Apollo Global Management has called off plans to buy parts of Greensill Capital’s business, according to two people familiar with the matter.
The US private equity group has ended talks with Greensill’s administrators, bringing an end to a proposed $59.5m deal for parts of the ailing finance company that it had been trying to strike for most of the past fortnight.
Apollo had been interested in Greensill’s intellectual property and IT systems and its Finacity arm, which provides administrative services. It had previously offered to take on “the majority” of the more than 500 employees of its UK business, Greensill Capital Management Company.
However, that deal came close to collapse earlier this week when Taulia, which provides the digital platform that most of Greensill’s customers use, sought to move its users to other providers such as JPMorgan, a move that threatened to shift some of Greensill’s best blue-chip clients out of Apollo’s reach and thwart a deal. The group had attempted to revive an agreement since then, but the people said this had failed.
Apollo declined to comment.
Meanwhile, Sanjeev Gupta is in talks with the administrators of Greensill Capital UK, his company’s main lender, about a standstill agreement on his business empire’s debt pile.
The industrialist told staff in an email that GFG Alliance hoped to provide an update on “a formal standstill agreement that would put on hold arrangements between the two parties and allow both sides more time to assess and negotiate next steps”.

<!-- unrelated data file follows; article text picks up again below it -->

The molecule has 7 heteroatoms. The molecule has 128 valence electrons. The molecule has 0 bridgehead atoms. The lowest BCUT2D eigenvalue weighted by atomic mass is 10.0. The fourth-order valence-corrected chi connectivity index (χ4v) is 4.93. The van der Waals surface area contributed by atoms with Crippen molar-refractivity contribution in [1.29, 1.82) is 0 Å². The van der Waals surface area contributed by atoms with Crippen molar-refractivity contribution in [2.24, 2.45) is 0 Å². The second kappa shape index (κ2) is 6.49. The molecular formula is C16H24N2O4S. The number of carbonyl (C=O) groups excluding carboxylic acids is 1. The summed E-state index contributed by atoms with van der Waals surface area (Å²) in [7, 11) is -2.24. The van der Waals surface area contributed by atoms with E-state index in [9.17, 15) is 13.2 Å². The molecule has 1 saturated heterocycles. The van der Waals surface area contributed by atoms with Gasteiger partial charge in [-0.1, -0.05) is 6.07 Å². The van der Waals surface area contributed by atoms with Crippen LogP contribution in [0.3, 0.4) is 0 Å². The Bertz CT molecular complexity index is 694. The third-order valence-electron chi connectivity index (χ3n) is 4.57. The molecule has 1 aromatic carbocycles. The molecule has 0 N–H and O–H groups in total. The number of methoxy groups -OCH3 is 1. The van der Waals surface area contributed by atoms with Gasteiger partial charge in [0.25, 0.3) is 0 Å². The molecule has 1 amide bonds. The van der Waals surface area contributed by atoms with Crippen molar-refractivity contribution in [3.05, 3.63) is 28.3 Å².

Talks to secure long-term financing from other providers are continuing, Gupta said, but he cautioned that “given the scale of our operations this process will take some time to organise”. All businesses, he said, should conserve cash in the meantime and “reduce their call on group resources”.
Gupta’s sprawling metals conglomerate, which includes Britain’s third-largest steel producer and numerous plants in Europe and Australia, has been rocked by the collapse of Greensill. The group is racing to find new financing after Greensill Capital filed for insolvency on Monday.
Lawyers for Greensill told a London court it had $5bn of exposure to Gupta’s GFG and that businesses within the company were “experiencing financial difficulties”. Court documents also confirmed a Financial Times report that GFG had stopped making repayments to Greensill and had fallen into default on its borrowings.
Crucial for the fortunes of GFG will be to agree a standstill agreement on the debt. One adviser close to the process said it was possible a deal could be struck as soon as Friday but cautioned that “there were still potential complications”.
Several of GFG’s European steel plants are feeling the financial strain as suppliers have started to limit their supplies to reduce their own exposure in the event of a financial collapse.
ArcelorMittal is asking for cash payment upfront for deliveries to the group’s downstream processing mills in Liège, Belgium, and Dudelange, Luxembourg, according to people familiar with the situation. The steel giant supplies them with hot rolled coil to make galvanised material, part of an agreement struck in 2019 when GFG bought the plants from ArcelorMittal. If Liberty Steel, the steel subsidiary of GFG, is not able to secure hot rolled coil from ArcelorMittal it may have to purchase material in the open market, where supplies are currently tight.
ArcelorMittal said it was “constructively working with Liberty to ensure continuity of the contract”.
Liberty Steel said: “We can confirm a temporary issue with one of our [hot rolled coil] suppliers to Liberty Liège-Dudelange and Magona has been successfully concluded using our normal commercial dispute procedures.”
GFG hired a clutch of advisers this week to help it secure the future of its businesses, including investment bank PJT Partners and restructuring specialists Alvarez & Marsal. Norton Rose Fulbright is also advising.
Additional reporting by Michael Pooler in São Paulo